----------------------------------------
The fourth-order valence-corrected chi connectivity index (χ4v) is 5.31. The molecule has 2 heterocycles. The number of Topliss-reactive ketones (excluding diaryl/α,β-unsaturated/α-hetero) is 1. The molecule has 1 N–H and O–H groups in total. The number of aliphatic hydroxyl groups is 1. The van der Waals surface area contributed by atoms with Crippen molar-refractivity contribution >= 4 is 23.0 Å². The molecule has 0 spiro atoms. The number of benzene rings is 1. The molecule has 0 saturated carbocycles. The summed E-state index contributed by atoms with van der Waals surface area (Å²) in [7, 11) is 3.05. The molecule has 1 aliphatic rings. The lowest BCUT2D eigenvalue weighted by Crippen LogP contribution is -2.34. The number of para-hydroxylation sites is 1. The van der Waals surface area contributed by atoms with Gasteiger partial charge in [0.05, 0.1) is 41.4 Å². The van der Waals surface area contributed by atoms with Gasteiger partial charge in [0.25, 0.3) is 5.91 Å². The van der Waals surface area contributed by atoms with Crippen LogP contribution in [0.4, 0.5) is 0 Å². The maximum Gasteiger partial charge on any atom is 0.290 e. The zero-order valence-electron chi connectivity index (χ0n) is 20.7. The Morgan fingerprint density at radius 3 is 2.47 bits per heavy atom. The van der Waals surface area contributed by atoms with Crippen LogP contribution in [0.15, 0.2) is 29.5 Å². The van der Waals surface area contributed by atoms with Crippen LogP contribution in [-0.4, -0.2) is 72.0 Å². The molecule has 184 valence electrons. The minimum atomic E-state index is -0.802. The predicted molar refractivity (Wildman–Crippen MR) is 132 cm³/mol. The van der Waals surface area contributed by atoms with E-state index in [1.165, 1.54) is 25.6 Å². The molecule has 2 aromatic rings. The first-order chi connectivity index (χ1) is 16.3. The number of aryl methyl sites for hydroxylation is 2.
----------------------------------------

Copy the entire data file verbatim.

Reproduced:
The fourth-order valence-corrected chi connectivity index (χ4v) is 5.31. The molecule has 2 heterocycles. The number of Topliss-reactive ketones (excluding diaryl/α,β-unsaturated/α-hetero) is 1. The molecule has 1 N–H and O–H groups in total. The number of aliphatic hydroxyl groups is 1. The van der Waals surface area contributed by atoms with Crippen molar-refractivity contribution >= 4 is 23.0 Å². The molecule has 0 spiro atoms. The number of benzene rings is 1. The molecule has 0 saturated carbocycles. The summed E-state index contributed by atoms with van der Waals surface area (Å²) in [7, 11) is 3.05. The molecule has 1 aliphatic rings. The lowest BCUT2D eigenvalue weighted by Crippen LogP contribution is -2.34. The number of para-hydroxylation sites is 1. The van der Waals surface area contributed by atoms with Gasteiger partial charge in [0.05, 0.1) is 41.4 Å². The van der Waals surface area contributed by atoms with Gasteiger partial charge in [0.25, 0.3) is 5.91 Å². The van der Waals surface area contributed by atoms with Crippen LogP contribution in [0.4, 0.5) is 0 Å². The maximum Gasteiger partial charge on any atom is 0.290 e. The zero-order valence-electron chi connectivity index (χ0n) is 20.7. The Morgan fingerprint density at radius 3 is 2.47 bits per heavy atom. The van der Waals surface area contributed by atoms with Crippen LogP contribution in [0.15, 0.2) is 29.5 Å². The van der Waals surface area contributed by atoms with Crippen LogP contribution in [-0.4, -0.2) is 72.0 Å². The molecule has 184 valence electrons. The minimum atomic E-state index is -0.802. The predicted molar refractivity (Wildman–Crippen MR) is 132 cm³/mol. The van der Waals surface area contributed by atoms with E-state index in [1.165, 1.54) is 25.6 Å². The molecule has 2 aromatic rings. The first-order chi connectivity index (χ1) is 16.3. The number of aryl methyl sites for hydroxylation is 2.